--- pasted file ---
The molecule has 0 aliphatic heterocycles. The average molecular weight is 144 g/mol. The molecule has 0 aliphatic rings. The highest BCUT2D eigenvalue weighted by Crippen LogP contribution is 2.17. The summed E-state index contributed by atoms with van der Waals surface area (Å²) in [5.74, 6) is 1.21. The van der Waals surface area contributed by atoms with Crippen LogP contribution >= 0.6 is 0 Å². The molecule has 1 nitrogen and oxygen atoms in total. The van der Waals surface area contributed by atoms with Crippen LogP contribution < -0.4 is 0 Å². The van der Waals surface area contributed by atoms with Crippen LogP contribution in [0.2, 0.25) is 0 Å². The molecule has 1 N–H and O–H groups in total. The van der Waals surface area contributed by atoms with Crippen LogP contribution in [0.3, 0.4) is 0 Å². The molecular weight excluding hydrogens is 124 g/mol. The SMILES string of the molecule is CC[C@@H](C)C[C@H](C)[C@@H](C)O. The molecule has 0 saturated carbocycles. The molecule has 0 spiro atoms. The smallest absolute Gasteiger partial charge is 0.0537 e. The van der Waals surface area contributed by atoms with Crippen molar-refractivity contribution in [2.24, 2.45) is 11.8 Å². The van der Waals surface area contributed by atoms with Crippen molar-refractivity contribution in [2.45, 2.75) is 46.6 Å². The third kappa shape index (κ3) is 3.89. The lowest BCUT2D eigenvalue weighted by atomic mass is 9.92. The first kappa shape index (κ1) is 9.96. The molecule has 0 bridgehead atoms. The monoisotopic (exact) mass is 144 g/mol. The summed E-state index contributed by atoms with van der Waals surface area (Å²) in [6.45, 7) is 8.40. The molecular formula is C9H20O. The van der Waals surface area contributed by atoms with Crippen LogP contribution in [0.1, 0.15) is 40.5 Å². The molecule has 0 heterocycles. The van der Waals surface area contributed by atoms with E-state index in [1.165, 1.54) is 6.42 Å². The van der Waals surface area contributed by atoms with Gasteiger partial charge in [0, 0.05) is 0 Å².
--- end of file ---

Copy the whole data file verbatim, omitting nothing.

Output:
The molecule has 0 aliphatic heterocycles. The average molecular weight is 144 g/mol. The molecule has 0 aliphatic rings. The highest BCUT2D eigenvalue weighted by Crippen LogP contribution is 2.17. The summed E-state index contributed by atoms with van der Waals surface area (Å²) in [5.74, 6) is 1.21. The van der Waals surface area contributed by atoms with Crippen LogP contribution >= 0.6 is 0 Å². The molecule has 1 nitrogen and oxygen atoms in total. The van der Waals surface area contributed by atoms with Crippen LogP contribution < -0.4 is 0 Å². The van der Waals surface area contributed by atoms with Crippen LogP contribution in [0.2, 0.25) is 0 Å². The molecule has 1 N–H and O–H groups in total. The van der Waals surface area contributed by atoms with Crippen LogP contribution in [0.3, 0.4) is 0 Å². The molecular weight excluding hydrogens is 124 g/mol. The SMILES string of the molecule is CC[C@@H](C)C[C@H](C)[C@@H](C)O. The molecule has 0 saturated carbocycles. The molecule has 0 spiro atoms. The smallest absolute Gasteiger partial charge is 0.0537 e. The van der Waals surface area contributed by atoms with Crippen molar-refractivity contribution in [2.24, 2.45) is 11.8 Å². The van der Waals surface area contributed by atoms with Crippen molar-refractivity contribution in [2.45, 2.75) is 46.6 Å². The third kappa shape index (κ3) is 3.89. The lowest BCUT2D eigenvalue weighted by atomic mass is 9.92. The first kappa shape index (κ1) is 9.96. The molecule has 0 bridgehead atoms. The monoisotopic (exact) mass is 144 g/mol. The summed E-state index contributed by atoms with van der Waals surface area (Å²) in [6.45, 7) is 8.40. The molecular formula is C9H20O. The van der Waals surface area contributed by atoms with Crippen LogP contribution in [0.1, 0.15) is 40.5 Å². The molecule has 0 heterocycles. The van der Waals surface area contributed by atoms with E-state index in [1.165, 1.54) is 6.42 Å². The van der Waals surface area contributed by atoms with Gasteiger partial charge in [0, 0.05) is 0 Å².